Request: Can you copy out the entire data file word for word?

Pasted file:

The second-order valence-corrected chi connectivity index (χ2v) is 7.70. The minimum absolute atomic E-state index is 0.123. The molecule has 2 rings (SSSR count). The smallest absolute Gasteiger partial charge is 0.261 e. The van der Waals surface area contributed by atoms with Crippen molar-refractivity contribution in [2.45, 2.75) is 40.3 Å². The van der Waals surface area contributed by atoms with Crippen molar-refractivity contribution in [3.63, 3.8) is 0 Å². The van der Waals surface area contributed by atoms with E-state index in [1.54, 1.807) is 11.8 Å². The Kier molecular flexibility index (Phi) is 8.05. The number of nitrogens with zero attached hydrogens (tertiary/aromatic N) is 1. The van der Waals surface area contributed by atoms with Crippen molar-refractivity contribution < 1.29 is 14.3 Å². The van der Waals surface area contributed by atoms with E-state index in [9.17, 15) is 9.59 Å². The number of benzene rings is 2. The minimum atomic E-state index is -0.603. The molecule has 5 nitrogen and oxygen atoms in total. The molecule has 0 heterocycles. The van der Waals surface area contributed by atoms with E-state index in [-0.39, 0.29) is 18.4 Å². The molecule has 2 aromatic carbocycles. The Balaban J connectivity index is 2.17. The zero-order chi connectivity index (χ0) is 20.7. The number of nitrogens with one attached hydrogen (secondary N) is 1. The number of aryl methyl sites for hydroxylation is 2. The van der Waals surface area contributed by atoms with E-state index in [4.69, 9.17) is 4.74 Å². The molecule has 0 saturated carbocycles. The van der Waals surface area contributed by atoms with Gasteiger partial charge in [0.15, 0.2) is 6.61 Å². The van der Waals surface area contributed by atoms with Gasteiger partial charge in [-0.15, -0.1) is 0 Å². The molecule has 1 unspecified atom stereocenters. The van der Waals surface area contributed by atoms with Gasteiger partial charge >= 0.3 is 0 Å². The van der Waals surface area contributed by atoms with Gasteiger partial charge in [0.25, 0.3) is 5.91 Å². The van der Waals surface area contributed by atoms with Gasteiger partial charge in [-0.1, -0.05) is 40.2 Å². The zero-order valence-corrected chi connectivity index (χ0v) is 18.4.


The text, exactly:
The second-order valence-corrected chi connectivity index (χ2v) is 7.70. The minimum absolute atomic E-state index is 0.123. The molecule has 2 rings (SSSR count). The smallest absolute Gasteiger partial charge is 0.261 e. The van der Waals surface area contributed by atoms with Crippen molar-refractivity contribution in [2.45, 2.75) is 40.3 Å². The van der Waals surface area contributed by atoms with Crippen molar-refractivity contribution in [3.63, 3.8) is 0 Å². The van der Waals surface area contributed by atoms with E-state index in [1.54, 1.807) is 11.8 Å². The Kier molecular flexibility index (Phi) is 8.05. The number of nitrogens with zero attached hydrogens (tertiary/aromatic N) is 1. The van der Waals surface area contributed by atoms with Crippen molar-refractivity contribution < 1.29 is 14.3 Å². The van der Waals surface area contributed by atoms with E-state index in [9.17, 15) is 9.59 Å². The number of benzene rings is 2. The minimum atomic E-state index is -0.603. The molecule has 5 nitrogen and oxygen atoms in total. The molecule has 0 heterocycles. The van der Waals surface area contributed by atoms with E-state index in [-0.39, 0.29) is 18.4 Å². The molecule has 2 aromatic carbocycles. The Balaban J connectivity index is 2.17. The zero-order chi connectivity index (χ0) is 20.7. The number of nitrogens with one attached hydrogen (secondary N) is 1. The number of aryl methyl sites for hydroxylation is 2. The van der Waals surface area contributed by atoms with E-state index in [4.69, 9.17) is 4.74 Å². The molecule has 0 saturated carbocycles. The van der Waals surface area contributed by atoms with Gasteiger partial charge in [0.15, 0.2) is 6.61 Å². The van der Waals surface area contributed by atoms with Gasteiger partial charge in [-0.15, -0.1) is 0 Å². The molecule has 1 unspecified atom stereocenters. The van der Waals surface area contributed by atoms with Gasteiger partial charge >= 0.3 is 0 Å². The van der Waals surface area contributed by atoms with Gasteiger partial charge in [0.25, 0.3) is 5.91 Å². The van der Waals surface area contributed by atoms with Gasteiger partial charge in [-0.1, -0.05) is 40.2 Å². The zero-order valence-corrected chi connectivity index (χ0v) is 18.4.